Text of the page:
Originally, Butler intended for the protagonist of Kindred to be a man, but as she explained in her interview, she could not do so because a man would immediately be "perceived as dangerous": "[s]o many things that he did would have been likely to get him killed. He wouldn't even have time to learn the rules...of submission.” She then realized that sexism could work in favor of a female protagonist, "who might be equally dangerous" but "would not be perceived so."[17]

Most scholars see Dana as an example of a strong female protagonist. Angelyn Mitchell describes Dana as a black woman “strengthened by her racial pride, her personal responsibility, her free will, and her self-determination."[15] Identifying Dana as one of many Butler’s strong female black heroes, Grace McEntee explains how Dana attempts to transform Rufus into a caring individual despite her struggles with a white patriarchy.[20] These struggles, Missy Dehn Kubitschek explains, are clearly represented by Dana’s resistance to white male control of a crucial aspect of her identity—her writing—both in the past and in the present.[3] Sherryl Vint argues that, by refusing Dana to be reduced to a raped body, Butler would seem to be aligning her protagonist with “the sentimental heroines who would rather die than submit to rape” and thus “allows Dana to avoid a crucial aspect of the reality of female enslavement.” However, by risking death by killing Rufus, Dana becomes a permanent surviving record of the mutilation of her black ancestors, both through her armless body and by becoming “the body who writes Kindred.”[16] In contrast to these views, Beverly Friend believes Dana represents the helplessness of modern woman and that Kindred demonstrates that women have been and continue to be victims in a world run by men.[25]

Female quest for emancipation

After briefly considering giving in to Rufus' sexual advances, Dana steels herself to stab him:

"I could feel the knife in my hand, still slippery with perspiration. A slave was a slave. Anything could be done to her. And Rufus was Rufus— erratic, alternately generous and vicious. I could accept him as my ancestor, my younger brother, my friend, but not as my master, and not as my lover."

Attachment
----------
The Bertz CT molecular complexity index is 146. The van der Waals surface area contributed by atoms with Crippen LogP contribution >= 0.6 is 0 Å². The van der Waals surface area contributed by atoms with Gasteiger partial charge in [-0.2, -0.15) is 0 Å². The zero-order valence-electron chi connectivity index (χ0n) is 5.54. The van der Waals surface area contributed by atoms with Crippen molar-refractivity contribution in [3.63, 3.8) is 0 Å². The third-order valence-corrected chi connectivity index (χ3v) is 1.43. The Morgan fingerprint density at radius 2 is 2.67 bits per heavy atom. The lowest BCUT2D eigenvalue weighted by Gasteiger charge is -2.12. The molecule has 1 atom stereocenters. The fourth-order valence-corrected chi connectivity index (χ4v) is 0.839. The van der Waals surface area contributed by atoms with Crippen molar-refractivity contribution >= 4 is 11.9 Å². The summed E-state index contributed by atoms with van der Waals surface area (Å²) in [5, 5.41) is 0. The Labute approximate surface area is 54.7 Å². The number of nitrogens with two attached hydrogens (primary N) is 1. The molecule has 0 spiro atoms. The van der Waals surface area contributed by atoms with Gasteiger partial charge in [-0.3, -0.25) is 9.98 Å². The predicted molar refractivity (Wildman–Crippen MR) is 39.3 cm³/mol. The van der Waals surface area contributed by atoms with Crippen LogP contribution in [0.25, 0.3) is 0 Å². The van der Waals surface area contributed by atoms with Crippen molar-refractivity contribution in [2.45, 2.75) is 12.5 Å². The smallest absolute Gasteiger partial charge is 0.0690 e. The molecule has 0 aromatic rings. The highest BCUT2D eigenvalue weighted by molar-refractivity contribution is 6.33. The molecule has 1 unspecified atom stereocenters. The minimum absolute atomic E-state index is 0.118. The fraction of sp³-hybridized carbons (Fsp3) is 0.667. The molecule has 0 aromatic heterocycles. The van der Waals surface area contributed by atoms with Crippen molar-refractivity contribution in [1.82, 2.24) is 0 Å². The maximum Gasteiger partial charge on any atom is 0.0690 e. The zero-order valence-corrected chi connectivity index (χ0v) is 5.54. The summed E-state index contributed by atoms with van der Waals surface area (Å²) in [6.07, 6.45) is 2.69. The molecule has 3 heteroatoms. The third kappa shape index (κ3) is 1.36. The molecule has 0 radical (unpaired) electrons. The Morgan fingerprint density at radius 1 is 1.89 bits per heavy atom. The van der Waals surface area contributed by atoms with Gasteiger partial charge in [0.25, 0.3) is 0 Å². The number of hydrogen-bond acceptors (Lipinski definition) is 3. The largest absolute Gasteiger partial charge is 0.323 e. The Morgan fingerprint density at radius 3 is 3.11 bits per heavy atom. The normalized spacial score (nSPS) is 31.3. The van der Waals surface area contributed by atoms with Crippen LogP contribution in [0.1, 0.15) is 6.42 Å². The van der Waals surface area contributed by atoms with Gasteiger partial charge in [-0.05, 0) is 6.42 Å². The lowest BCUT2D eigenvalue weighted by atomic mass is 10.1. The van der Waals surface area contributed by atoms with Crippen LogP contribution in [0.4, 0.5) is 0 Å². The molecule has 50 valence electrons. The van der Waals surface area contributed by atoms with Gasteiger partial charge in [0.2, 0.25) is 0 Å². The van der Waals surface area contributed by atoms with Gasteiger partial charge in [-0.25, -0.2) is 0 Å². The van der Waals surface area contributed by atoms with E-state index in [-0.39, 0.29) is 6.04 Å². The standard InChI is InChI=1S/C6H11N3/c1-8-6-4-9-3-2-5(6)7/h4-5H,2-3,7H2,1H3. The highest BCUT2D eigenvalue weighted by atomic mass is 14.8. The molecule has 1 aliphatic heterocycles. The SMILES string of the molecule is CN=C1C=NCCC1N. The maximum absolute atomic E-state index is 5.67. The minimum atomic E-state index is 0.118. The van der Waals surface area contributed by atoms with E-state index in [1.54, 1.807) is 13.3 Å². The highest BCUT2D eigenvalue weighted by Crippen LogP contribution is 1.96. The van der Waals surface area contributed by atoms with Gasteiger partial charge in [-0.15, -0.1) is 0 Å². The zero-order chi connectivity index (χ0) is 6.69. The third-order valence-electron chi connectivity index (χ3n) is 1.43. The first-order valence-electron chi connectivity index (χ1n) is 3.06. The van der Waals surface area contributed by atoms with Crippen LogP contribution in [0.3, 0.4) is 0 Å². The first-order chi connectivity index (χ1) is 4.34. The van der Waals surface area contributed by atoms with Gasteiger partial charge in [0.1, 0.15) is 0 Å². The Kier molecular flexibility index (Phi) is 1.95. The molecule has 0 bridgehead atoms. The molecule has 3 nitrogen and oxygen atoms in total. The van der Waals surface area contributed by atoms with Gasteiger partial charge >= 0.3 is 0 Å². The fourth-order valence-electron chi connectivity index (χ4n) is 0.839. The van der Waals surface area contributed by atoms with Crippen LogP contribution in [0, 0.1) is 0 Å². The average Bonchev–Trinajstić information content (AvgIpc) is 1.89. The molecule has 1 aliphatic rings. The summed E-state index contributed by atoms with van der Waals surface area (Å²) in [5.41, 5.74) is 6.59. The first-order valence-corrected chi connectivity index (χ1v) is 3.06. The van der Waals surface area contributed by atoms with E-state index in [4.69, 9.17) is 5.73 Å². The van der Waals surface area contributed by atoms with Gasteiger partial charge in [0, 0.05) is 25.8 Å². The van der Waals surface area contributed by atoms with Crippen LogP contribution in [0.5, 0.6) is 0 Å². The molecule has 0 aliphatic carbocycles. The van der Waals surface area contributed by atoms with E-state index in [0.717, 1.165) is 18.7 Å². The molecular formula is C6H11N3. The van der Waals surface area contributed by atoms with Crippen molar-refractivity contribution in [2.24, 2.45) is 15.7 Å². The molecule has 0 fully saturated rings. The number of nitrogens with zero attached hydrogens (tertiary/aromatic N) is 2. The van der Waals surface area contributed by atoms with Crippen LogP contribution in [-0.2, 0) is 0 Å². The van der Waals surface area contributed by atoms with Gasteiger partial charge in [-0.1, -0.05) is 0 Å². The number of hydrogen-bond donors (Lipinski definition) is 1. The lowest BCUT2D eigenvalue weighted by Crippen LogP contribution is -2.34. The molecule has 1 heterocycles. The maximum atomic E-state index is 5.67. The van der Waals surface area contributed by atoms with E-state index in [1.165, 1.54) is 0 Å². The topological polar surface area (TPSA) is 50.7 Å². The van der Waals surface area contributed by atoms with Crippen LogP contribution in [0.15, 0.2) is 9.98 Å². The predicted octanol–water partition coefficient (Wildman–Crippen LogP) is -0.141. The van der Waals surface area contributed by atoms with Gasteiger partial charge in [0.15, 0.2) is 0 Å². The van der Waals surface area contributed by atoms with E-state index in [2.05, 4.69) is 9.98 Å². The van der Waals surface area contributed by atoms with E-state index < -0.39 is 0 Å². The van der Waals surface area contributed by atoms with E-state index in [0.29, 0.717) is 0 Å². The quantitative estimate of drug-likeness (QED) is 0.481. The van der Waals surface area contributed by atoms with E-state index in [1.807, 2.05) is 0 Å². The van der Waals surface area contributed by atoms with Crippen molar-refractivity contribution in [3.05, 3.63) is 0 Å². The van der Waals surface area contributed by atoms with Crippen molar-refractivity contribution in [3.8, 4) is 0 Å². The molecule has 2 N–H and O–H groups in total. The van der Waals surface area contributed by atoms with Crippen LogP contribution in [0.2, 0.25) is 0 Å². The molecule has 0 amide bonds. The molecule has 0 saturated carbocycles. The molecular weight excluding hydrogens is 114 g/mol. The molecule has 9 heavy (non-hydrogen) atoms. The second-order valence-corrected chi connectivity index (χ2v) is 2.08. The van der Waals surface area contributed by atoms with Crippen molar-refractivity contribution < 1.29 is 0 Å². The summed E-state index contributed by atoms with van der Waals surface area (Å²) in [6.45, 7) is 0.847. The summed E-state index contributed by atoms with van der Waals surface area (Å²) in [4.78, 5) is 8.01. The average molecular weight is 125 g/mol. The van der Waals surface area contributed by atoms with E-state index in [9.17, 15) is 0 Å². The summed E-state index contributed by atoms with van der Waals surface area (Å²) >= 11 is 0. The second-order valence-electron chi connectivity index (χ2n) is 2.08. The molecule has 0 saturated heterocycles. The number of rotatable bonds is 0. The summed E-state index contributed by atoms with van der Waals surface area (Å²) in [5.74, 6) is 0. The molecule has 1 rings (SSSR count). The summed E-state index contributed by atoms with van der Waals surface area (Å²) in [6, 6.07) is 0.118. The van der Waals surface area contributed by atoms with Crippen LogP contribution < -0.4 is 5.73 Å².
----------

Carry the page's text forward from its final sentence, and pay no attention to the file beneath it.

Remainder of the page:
Kindred, page 260.

Some scholars consider Kindred as part of Butler's larger project to empower black women. Robert Crossley sees Butler' science fictional narratives as generating a "black feminist aesthetic" that speaks not only to the sociopolitical "truths" of the African-American experience, but specifically to the female experience, as Butler focuses on "women who lack power and suffer abuse but are committed to claiming power over their own lives and to exercising that power harshly when necessary."[2] Given that Butler makes Dana go from liberty to bondage and back to liberty beginning on the day of her birthday, Angelyn Mitchell further views Kindred as a revision of the “female emancipatory narrative” exemplified by Harriet A. Jacobs’s Incidents in the Life of a Slave Girl, with Butler's story engaging in themes such as female sexuality, individualism, community, motherhood, and, most importantly, freedom in order to illustrate the types of female agency that are capable of resisting enslavement.

[15] Similarly, Missy Dehn Kubistchek reads Butler's novel as “African-American woman’s quest for understanding history and self” which ends with Dana extending the concept of “kindred” to include both her black and white her heritage as well as her white husband while “insisting on her right to self definition."[3]

The meaning of the novel's title

Kindred’s title has several meanings: at its most literal, its refers to the genealogical link between its modern-day protagonist, the slave-holding Weylins, and both the free and bonded Greenwoods; at its most universal, it points to the kinship of all Americans regardless of ethnic background.[2][26]

Since Butler’s novel challenges readers to come to terms with slavery and its legacy,[16][19] one significant meaning of the term “kindred” is the United States’ history of miscegenation and its denial by official discourses.[16] This kinship of blacks and whites must be acknowledged if America is to move into a better future.[16]

On the other hand, as Ashraf H. A. Rushdy contends, Dana’s journey to the past serves to redefine her concept of kinship from blood ties to that of “spiritual kinship” with those she chooses as her family: the Weylin slaves and her white husband, Kevin.[18] This sense of the term “kindred” as a community of choice is clear from Butler’s first use of the word to indicate Dana and Kevin’s similar interests and shared beliefs.[3] Dana and Kevin’s relationship, in particular, signals the way for black and white America to reconcile: they must face the country’s racist past together so they can learn to co-exist as kindred.[15]